Republican leaders in Congress suffered more setbacks Thursday as they worked to build support for President Donald Trump's deal with Democrats to tie hurricane relief funding to a short-term debt-ceiling raise.
In addition to scattered opposition from Republican senators, the bill suffered a setback when it was rejected by the Republican Study Committee (RSC), a powerful, 155-member group of House conservatives. The growing opposition increases the chances that congressional leaders will be forced to pass the bill in the House with more votes from Democrats than from the majority party.
In a letter to House Speaker Paul Ryan, RSC chair Mark Walker (N.C.) objected to two different proposals: a standalone debt-ceiling increase and a multi-part bill like the one Trump favors. But he said a multi-part deal was even worse.
"While some have advocated for a 'clean' debt limit increase, this would simply increase the borrowing authority of the government while irresponsibly ignoring the urgency of reforms," Walker wrote. "Worse yet is attaching the debt limit to legislation that continues the status quo or even worsens the trajectory on spending, such as the deal announced yesterday by the President and Congressional Leadership. The RSC Steering Committee opposes this proposal."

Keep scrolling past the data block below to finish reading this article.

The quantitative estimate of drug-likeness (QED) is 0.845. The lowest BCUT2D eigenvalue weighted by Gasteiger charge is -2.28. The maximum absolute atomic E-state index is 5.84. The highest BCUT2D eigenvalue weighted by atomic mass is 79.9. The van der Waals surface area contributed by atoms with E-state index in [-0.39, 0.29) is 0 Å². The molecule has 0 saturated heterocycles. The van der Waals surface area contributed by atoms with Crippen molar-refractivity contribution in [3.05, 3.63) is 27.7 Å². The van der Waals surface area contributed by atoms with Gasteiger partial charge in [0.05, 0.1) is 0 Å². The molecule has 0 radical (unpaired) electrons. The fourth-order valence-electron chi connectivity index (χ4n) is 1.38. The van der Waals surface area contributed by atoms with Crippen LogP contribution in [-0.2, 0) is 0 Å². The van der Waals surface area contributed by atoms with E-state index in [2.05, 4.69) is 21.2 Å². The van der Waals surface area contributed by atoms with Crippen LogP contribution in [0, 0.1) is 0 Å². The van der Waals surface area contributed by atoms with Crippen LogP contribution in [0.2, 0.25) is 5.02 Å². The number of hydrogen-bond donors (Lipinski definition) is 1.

The deal was struck Wednesday at the White House, during a meeting Trump held with both Democratic and Republican leadership. While his fellow Republicans looked on in disbelief, Trump agreed to a deal proposed by Senate Minority Leader Chuck Schumer (N.Y.) and House Minority Leader Nancy Pelosi (Calif.) to raise the debt limit and fund the government for three months, in addition to funding billions of dollars in hurricane relief.
Few on Capitol Hill were surprised by the RSC's opposition to the plan, including Ryan, who emphasized in a press conference Thursday morning that his party's original plans for both a debt ceiling hike and a continuing resolution to fund the government had been upended by Hurricane Harvey and the looming threat of Hurricane Irma.
"People are using their smartphones to apply for aid from FEMA even before the hurricanes land," Ryan explained, the effect of which has been to deplete emergency aid funds at an unprecedented rate. "The Treasury Secretary is worried about the nation's borrowing limit and cash flow with a new hurricane coming," he added, "and those are the concerns that trump everything else."
Ryan sidestepped a question about whether the deal, struck Wednesday between the president and the top two Democrats in Congress, had enough support to pass in the House. "We haven't done the whip count on this, so I don't know about [what] the vote count is," he said. "We thought we had more time to work on this before the hurricanes hit."
Nonetheless, there is little doubt that the Trump-Schumer deal would secure the necessary 218 votes to pass, especially with the overwhelming support the bill is expected to receive from House Democrats.